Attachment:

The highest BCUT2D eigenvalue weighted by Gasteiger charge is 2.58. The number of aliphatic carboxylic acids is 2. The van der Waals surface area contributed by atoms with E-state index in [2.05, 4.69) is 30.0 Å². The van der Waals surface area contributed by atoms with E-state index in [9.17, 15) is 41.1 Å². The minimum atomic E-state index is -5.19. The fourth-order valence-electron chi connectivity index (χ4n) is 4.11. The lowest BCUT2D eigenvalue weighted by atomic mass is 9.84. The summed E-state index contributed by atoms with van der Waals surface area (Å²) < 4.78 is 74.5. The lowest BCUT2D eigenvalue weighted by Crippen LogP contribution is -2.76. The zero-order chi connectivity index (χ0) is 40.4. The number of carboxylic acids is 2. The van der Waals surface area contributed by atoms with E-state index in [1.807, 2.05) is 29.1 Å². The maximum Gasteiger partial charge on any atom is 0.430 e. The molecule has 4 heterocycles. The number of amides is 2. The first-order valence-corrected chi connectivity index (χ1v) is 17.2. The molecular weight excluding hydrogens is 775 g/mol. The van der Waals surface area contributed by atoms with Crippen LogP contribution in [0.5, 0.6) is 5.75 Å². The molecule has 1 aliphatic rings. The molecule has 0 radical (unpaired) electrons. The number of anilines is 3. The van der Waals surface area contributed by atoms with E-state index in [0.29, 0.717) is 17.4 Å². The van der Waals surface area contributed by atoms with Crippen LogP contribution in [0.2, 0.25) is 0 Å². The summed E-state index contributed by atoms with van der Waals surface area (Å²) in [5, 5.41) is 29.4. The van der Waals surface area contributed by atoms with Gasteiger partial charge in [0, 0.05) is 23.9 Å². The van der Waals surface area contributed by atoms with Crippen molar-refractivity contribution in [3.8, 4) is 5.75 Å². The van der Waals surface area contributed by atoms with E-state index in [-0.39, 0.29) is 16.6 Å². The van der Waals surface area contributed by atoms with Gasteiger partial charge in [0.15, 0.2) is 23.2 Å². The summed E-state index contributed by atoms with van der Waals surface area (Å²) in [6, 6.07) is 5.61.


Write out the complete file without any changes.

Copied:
The highest BCUT2D eigenvalue weighted by Gasteiger charge is 2.58. The number of aliphatic carboxylic acids is 2. The van der Waals surface area contributed by atoms with E-state index in [2.05, 4.69) is 30.0 Å². The van der Waals surface area contributed by atoms with E-state index in [9.17, 15) is 41.1 Å². The minimum atomic E-state index is -5.19. The fourth-order valence-electron chi connectivity index (χ4n) is 4.11. The lowest BCUT2D eigenvalue weighted by atomic mass is 9.84. The summed E-state index contributed by atoms with van der Waals surface area (Å²) < 4.78 is 74.5. The lowest BCUT2D eigenvalue weighted by Crippen LogP contribution is -2.76. The zero-order chi connectivity index (χ0) is 40.4. The number of carboxylic acids is 2. The van der Waals surface area contributed by atoms with E-state index in [1.807, 2.05) is 29.1 Å². The maximum Gasteiger partial charge on any atom is 0.430 e. The molecule has 4 heterocycles. The number of amides is 2. The first-order valence-corrected chi connectivity index (χ1v) is 17.2. The molecular weight excluding hydrogens is 775 g/mol. The van der Waals surface area contributed by atoms with Crippen LogP contribution in [0.5, 0.6) is 5.75 Å². The molecule has 1 aliphatic rings. The molecule has 0 radical (unpaired) electrons. The number of anilines is 3. The van der Waals surface area contributed by atoms with E-state index in [0.29, 0.717) is 17.4 Å². The van der Waals surface area contributed by atoms with Crippen LogP contribution in [0.2, 0.25) is 0 Å². The summed E-state index contributed by atoms with van der Waals surface area (Å²) in [5, 5.41) is 29.4. The van der Waals surface area contributed by atoms with Gasteiger partial charge in [0, 0.05) is 23.9 Å². The van der Waals surface area contributed by atoms with Crippen molar-refractivity contribution in [3.8, 4) is 5.75 Å². The van der Waals surface area contributed by atoms with E-state index in [-0.39, 0.29) is 16.6 Å². The van der Waals surface area contributed by atoms with Gasteiger partial charge in [0.15, 0.2) is 23.2 Å². The summed E-state index contributed by atoms with van der Waals surface area (Å²) in [6, 6.07) is 5.61.